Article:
Frankenstein’s Court

Due to Brexit, the remaining 27 EU Member States would like to remove Eleanor Sharpston, an Advocate General nominated by the United Kingdom, from the CJEU. Many have criticized this idea, claiming that a removal would undermine the judicial independence of the Court. This post argues that the position taken by the EU 27 to remove Eleanor Sharpston from the Court is actually well-reasoned and lawful while leaving her in office would lead to strange consequences e.g. that the Judges of the Court are less protected than its Advocate Generals.

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Ultra vires and constitutional identity control – apples and oranges or two drops of water?

The PSPP decision raised the question of how to deal with competence and jurisdictional conflicts in the EU. Once suggestion is to install a Mixed Appeal Chamber of the CJEU. Apart from ultra vires control, the New Chamber could also engage in constitutional identity review of EU law. In order to do that I will propose, what I call, the “sequential” model of adjudication on Art. 4(2) TEU, which in my opinion can be applied in the current legal setting, but which could be potentially complemented with the establishment of the new chamber.

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Verfassungsrecht ist zumutbar – auch den Familiengerichten

Mit dem gender pension gap setzen sich der bekannte gender pay gap und die ungleiche Verteilung von Erwerbs- und Familienarbeit für Frauen bis an ihr Lebensende fort: Frauen erhalten signifikant weniger Altersversorgung als Männer. Für geschiedene Frauen kann sich in diesem Zusammenhang ein spezifisches Problem ergeben, denn der Versorgungsausgleich wird oft stark zu ihren ungunsten durchgeführt. Damit beschäftigte sich jüngst auch das BVerfG – und räumte mit einer ständigen Rechtsprechung des BGH auf.

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Globale Gefahren und nationale Pflichten

Das Bundesverfassungsgericht hat in seinem BND-Urteil die extraterritoriale Geltung der Grundrechte festgeschrieben. Zwar geht es in der Entscheidung nur um die Abwehrdimension der Grundrechte – doch sie enthält dennoch auch Ansätze dazu, ob auch die Schutzdimension der Grundrechte extraterritorial gilt. Das betrifft auch grundrechtliche Schutzpflichten gegenüber Menschen in transnationalen Wertschöpfungsketten deutscher Unternehmen. Insofern könnte das Urteil der aktuellen Debatte um ein sogenanntes „Lieferkettengesetz“ einen neuen Impuls geben.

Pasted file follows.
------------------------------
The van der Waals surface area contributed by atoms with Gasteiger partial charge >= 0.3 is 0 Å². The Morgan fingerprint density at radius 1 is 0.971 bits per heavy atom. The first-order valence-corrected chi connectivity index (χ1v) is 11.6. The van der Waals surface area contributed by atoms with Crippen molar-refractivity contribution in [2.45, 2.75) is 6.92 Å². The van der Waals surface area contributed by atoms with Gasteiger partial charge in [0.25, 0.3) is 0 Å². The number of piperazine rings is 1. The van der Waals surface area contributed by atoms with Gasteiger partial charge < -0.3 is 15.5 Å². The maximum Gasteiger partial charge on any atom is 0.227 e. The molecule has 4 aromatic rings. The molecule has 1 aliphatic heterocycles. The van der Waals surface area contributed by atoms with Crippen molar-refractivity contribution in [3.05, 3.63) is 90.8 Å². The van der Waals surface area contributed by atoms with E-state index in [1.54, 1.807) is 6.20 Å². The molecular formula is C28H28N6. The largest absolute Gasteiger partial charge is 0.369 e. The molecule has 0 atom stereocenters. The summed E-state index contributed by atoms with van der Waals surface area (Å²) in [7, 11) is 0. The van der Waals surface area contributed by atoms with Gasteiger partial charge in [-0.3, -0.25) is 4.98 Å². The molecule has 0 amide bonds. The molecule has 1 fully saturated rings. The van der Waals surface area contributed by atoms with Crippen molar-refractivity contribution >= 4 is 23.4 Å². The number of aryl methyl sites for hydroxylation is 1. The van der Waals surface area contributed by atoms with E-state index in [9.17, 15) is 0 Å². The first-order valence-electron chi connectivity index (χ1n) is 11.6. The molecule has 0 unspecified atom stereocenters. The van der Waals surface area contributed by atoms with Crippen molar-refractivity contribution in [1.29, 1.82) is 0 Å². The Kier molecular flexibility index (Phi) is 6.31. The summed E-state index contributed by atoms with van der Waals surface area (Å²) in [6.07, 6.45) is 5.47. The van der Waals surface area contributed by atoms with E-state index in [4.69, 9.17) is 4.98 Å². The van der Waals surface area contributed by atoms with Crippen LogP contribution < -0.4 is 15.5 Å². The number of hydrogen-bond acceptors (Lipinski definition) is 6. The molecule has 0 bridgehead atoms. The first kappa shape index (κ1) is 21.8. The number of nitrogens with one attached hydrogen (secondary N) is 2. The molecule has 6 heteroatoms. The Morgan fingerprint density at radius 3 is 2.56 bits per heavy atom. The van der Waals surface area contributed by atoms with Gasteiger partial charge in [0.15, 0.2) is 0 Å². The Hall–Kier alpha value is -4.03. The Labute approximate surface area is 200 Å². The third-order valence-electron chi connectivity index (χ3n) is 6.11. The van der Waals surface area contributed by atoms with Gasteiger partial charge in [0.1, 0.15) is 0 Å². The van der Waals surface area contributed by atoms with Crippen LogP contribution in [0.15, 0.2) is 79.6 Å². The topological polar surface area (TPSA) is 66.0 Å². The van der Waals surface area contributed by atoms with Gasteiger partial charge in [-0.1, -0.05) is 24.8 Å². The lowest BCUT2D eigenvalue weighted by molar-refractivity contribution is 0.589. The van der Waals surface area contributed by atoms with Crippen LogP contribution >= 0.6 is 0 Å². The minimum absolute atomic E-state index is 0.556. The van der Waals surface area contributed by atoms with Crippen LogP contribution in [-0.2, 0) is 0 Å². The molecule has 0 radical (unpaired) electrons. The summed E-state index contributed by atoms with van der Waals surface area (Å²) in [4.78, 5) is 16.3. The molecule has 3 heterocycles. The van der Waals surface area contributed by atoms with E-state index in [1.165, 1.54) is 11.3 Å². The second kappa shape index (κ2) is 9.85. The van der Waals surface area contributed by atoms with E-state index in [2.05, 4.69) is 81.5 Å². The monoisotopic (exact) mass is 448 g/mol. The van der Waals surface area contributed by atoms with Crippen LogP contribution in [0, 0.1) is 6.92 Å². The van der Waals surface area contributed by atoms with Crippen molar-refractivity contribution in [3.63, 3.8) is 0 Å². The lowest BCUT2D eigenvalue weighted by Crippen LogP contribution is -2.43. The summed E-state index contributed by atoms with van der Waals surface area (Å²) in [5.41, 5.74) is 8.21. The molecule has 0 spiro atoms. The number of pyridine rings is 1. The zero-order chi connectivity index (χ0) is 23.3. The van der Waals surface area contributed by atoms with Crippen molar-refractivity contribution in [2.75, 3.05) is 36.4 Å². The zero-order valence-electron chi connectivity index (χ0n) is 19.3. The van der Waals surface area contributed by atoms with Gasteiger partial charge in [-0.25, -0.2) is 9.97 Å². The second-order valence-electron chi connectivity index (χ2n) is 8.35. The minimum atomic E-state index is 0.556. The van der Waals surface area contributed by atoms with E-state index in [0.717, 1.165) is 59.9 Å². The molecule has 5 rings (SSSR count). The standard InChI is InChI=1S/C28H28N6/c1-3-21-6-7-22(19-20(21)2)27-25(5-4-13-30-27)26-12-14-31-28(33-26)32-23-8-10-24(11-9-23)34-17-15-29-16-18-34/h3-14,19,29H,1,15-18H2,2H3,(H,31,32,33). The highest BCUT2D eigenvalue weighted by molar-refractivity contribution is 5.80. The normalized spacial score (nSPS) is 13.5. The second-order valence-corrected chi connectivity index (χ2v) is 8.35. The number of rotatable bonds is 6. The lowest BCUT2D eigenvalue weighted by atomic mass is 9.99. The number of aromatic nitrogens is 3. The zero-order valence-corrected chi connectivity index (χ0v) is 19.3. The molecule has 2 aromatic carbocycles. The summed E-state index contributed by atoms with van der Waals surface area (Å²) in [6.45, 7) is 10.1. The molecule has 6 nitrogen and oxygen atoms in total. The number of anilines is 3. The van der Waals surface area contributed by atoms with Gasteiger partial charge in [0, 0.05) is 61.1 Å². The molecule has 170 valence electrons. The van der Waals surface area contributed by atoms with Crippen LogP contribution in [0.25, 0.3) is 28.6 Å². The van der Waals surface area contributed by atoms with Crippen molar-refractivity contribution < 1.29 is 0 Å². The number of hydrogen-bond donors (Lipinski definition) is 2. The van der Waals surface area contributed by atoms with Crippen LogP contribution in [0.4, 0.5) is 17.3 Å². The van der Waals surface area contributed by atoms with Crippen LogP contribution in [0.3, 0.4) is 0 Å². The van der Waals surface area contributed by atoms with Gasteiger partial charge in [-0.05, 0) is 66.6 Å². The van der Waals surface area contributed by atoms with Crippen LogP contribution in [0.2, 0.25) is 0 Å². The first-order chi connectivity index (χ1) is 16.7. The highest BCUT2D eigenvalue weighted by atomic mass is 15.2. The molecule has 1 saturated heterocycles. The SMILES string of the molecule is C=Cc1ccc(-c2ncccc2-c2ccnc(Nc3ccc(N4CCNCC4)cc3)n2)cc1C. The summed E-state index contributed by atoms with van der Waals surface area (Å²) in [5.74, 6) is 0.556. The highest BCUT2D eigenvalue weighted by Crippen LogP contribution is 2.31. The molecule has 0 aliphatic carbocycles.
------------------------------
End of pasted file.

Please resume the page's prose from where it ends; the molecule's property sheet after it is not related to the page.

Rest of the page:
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Rights reaching beyond Borders

The German Federal Constitutional Court’s ruling on the BND establishes that the German fundamental rights guarantee protections against the interference of a German state authority like the BND also for non-German nationals in non-German territory. The court, however, leaves the question unaddressed of whether the extra-territorial applicability of the German fundamental rights extends to other scenarios as well, and especially to the other dimensions of the German fundamental rights.

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The Schrödinger’s Advocate General

We know Brexit means Brexit but should it also mean violating EU Primary Law? Eleanor Sharpston QC, one of the Advocates General of the European Court of Justice, launched an unprecedented legal action “against the EU and her own judicial colleagues after attempts were made to sack her”: The national governments of 27 EU Member States decided to terminate her appointment early. Why? Because Brexit ought to mean Brexit or so it seems.

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Unquestioned supremacy still begs the question

Earlier this week, 32 leading scholars of EU law and politics signed the statement that national courts cannot override CJEU judgments, in response to a demonstration by the BVerfG that it actually can. We share the signatories’ concern that Weiss might (and most probably will) be used as a pretext for refusing to comply with the CJEU’s rulings and the EU rule of law requirements in Member States such as Poland or Hungary. We are also critical of the conclusion to which the BVerfG arrived in its decision, though we accept some of its premises (i.e., that the national disapplication of EU acts may be justified in some rare and exceptional cases). However, even though we are not all constitutional pluralists, we take issue with some aspects of the reasoning behind the original statement and question the doctrinal and empirical arguments it invokes in favour of EU law’s unconditional supremacy.

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Squaring the PSPP Circle

The PSPP judgment made a core problem of the European Union painfully visible as the supremacy of EU law clashed with national constitutional identity. There is, however, a possibility to square this circle: national apex courts could be empowered to issue ‘declarations of incompatibility’ under Article 4(2) TEU as an alternative to the disapplication of EU law.

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